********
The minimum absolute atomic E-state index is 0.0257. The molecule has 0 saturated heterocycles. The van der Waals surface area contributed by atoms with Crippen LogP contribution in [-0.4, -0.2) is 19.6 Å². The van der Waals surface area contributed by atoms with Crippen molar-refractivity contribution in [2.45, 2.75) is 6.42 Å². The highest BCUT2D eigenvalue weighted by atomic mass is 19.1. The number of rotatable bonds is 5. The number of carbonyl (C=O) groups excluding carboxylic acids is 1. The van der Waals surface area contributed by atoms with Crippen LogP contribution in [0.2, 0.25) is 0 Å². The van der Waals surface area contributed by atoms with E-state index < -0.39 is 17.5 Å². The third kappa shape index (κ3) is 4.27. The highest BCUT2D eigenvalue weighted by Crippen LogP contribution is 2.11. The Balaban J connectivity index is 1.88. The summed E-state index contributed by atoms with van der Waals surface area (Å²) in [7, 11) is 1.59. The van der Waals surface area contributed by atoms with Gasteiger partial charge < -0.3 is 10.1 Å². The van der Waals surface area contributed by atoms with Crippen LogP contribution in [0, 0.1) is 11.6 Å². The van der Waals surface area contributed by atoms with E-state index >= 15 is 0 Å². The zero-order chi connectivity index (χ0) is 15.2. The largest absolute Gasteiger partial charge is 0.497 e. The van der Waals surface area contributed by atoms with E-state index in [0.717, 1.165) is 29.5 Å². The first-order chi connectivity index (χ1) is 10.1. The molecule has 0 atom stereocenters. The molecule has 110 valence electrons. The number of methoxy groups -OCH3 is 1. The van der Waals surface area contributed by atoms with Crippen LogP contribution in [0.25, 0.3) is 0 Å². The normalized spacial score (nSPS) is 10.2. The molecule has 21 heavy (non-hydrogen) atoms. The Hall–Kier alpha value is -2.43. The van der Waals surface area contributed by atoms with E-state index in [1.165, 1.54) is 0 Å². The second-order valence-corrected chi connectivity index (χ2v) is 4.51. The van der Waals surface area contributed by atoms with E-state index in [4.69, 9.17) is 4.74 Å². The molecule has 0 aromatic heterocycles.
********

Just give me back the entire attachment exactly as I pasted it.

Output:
The minimum absolute atomic E-state index is 0.0257. The molecule has 0 saturated heterocycles. The van der Waals surface area contributed by atoms with Crippen LogP contribution in [-0.4, -0.2) is 19.6 Å². The van der Waals surface area contributed by atoms with Crippen molar-refractivity contribution in [2.45, 2.75) is 6.42 Å². The highest BCUT2D eigenvalue weighted by atomic mass is 19.1. The number of rotatable bonds is 5. The number of carbonyl (C=O) groups excluding carboxylic acids is 1. The van der Waals surface area contributed by atoms with Crippen LogP contribution in [0.2, 0.25) is 0 Å². The van der Waals surface area contributed by atoms with E-state index < -0.39 is 17.5 Å². The third kappa shape index (κ3) is 4.27. The highest BCUT2D eigenvalue weighted by Crippen LogP contribution is 2.11. The Balaban J connectivity index is 1.88. The summed E-state index contributed by atoms with van der Waals surface area (Å²) in [7, 11) is 1.59. The van der Waals surface area contributed by atoms with Gasteiger partial charge < -0.3 is 10.1 Å². The van der Waals surface area contributed by atoms with Crippen LogP contribution in [0, 0.1) is 11.6 Å². The van der Waals surface area contributed by atoms with E-state index >= 15 is 0 Å². The zero-order chi connectivity index (χ0) is 15.2. The largest absolute Gasteiger partial charge is 0.497 e. The van der Waals surface area contributed by atoms with E-state index in [0.717, 1.165) is 29.5 Å². The first-order chi connectivity index (χ1) is 10.1. The molecule has 0 atom stereocenters. The molecule has 110 valence electrons. The number of methoxy groups -OCH3 is 1. The van der Waals surface area contributed by atoms with Crippen LogP contribution in [0.25, 0.3) is 0 Å². The normalized spacial score (nSPS) is 10.2. The molecule has 21 heavy (non-hydrogen) atoms. The Hall–Kier alpha value is -2.43. The van der Waals surface area contributed by atoms with E-state index in [1.165, 1.54) is 0 Å². The second-order valence-corrected chi connectivity index (χ2v) is 4.51. The van der Waals surface area contributed by atoms with E-state index in [4.69, 9.17) is 4.74 Å². The molecule has 0 aromatic heterocycles.